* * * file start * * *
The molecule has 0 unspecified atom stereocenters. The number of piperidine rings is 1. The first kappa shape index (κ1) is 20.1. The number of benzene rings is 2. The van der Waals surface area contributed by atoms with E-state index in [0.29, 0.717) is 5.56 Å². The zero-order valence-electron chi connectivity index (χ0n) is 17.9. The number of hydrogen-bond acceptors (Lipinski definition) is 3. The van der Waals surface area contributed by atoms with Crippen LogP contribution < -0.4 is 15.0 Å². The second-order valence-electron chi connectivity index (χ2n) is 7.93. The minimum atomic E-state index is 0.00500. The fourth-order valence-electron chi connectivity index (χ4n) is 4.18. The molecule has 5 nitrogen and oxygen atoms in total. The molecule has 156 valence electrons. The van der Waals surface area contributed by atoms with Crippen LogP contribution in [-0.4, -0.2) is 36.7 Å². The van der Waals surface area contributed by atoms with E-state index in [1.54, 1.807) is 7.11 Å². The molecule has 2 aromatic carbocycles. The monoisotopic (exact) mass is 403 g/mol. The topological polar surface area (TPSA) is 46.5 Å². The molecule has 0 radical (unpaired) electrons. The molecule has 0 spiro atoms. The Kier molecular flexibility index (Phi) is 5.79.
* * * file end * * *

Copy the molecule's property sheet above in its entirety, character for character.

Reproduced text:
The molecule has 0 unspecified atom stereocenters. The number of piperidine rings is 1. The first kappa shape index (κ1) is 20.1. The number of benzene rings is 2. The van der Waals surface area contributed by atoms with E-state index in [0.29, 0.717) is 5.56 Å². The zero-order valence-electron chi connectivity index (χ0n) is 17.9. The number of hydrogen-bond acceptors (Lipinski definition) is 3. The van der Waals surface area contributed by atoms with Crippen LogP contribution < -0.4 is 15.0 Å². The second-order valence-electron chi connectivity index (χ2n) is 7.93. The minimum atomic E-state index is 0.00500. The fourth-order valence-electron chi connectivity index (χ4n) is 4.18. The molecule has 5 nitrogen and oxygen atoms in total. The molecule has 156 valence electrons. The van der Waals surface area contributed by atoms with Crippen LogP contribution in [-0.4, -0.2) is 36.7 Å². The van der Waals surface area contributed by atoms with E-state index in [1.54, 1.807) is 7.11 Å². The molecule has 2 aromatic carbocycles. The monoisotopic (exact) mass is 403 g/mol. The topological polar surface area (TPSA) is 46.5 Å². The molecule has 0 radical (unpaired) electrons. The molecule has 0 spiro atoms. The Kier molecular flexibility index (Phi) is 5.79.